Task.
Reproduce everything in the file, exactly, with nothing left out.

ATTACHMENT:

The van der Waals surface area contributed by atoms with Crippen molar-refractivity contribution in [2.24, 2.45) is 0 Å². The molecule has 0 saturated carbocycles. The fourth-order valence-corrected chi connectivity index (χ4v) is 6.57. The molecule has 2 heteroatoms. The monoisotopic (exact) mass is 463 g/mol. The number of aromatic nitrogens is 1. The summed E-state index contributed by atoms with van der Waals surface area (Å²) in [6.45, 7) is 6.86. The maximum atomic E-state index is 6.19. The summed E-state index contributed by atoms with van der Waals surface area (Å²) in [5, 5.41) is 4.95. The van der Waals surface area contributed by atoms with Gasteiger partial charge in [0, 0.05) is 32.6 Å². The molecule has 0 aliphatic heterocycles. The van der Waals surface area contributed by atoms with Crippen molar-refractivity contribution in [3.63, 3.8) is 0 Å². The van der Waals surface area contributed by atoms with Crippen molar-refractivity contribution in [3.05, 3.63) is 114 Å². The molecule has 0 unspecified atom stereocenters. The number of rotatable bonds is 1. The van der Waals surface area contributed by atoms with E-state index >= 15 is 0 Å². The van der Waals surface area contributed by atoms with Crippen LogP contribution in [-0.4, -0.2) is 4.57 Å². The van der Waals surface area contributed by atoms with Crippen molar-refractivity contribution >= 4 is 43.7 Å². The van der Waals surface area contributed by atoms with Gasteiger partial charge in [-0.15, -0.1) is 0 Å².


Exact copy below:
The van der Waals surface area contributed by atoms with Crippen molar-refractivity contribution in [2.24, 2.45) is 0 Å². The molecule has 0 saturated carbocycles. The fourth-order valence-corrected chi connectivity index (χ4v) is 6.57. The molecule has 2 heteroatoms. The monoisotopic (exact) mass is 463 g/mol. The number of aromatic nitrogens is 1. The summed E-state index contributed by atoms with van der Waals surface area (Å²) in [6.45, 7) is 6.86. The maximum atomic E-state index is 6.19. The summed E-state index contributed by atoms with van der Waals surface area (Å²) in [5, 5.41) is 4.95. The van der Waals surface area contributed by atoms with Gasteiger partial charge in [0, 0.05) is 32.6 Å². The molecule has 0 aliphatic heterocycles. The van der Waals surface area contributed by atoms with Crippen molar-refractivity contribution in [3.63, 3.8) is 0 Å². The van der Waals surface area contributed by atoms with Crippen molar-refractivity contribution in [3.05, 3.63) is 114 Å². The molecule has 0 unspecified atom stereocenters. The number of rotatable bonds is 1. The van der Waals surface area contributed by atoms with E-state index >= 15 is 0 Å². The van der Waals surface area contributed by atoms with Crippen LogP contribution in [-0.4, -0.2) is 4.57 Å². The van der Waals surface area contributed by atoms with Crippen molar-refractivity contribution >= 4 is 43.7 Å². The van der Waals surface area contributed by atoms with Gasteiger partial charge in [-0.15, -0.1) is 0 Å².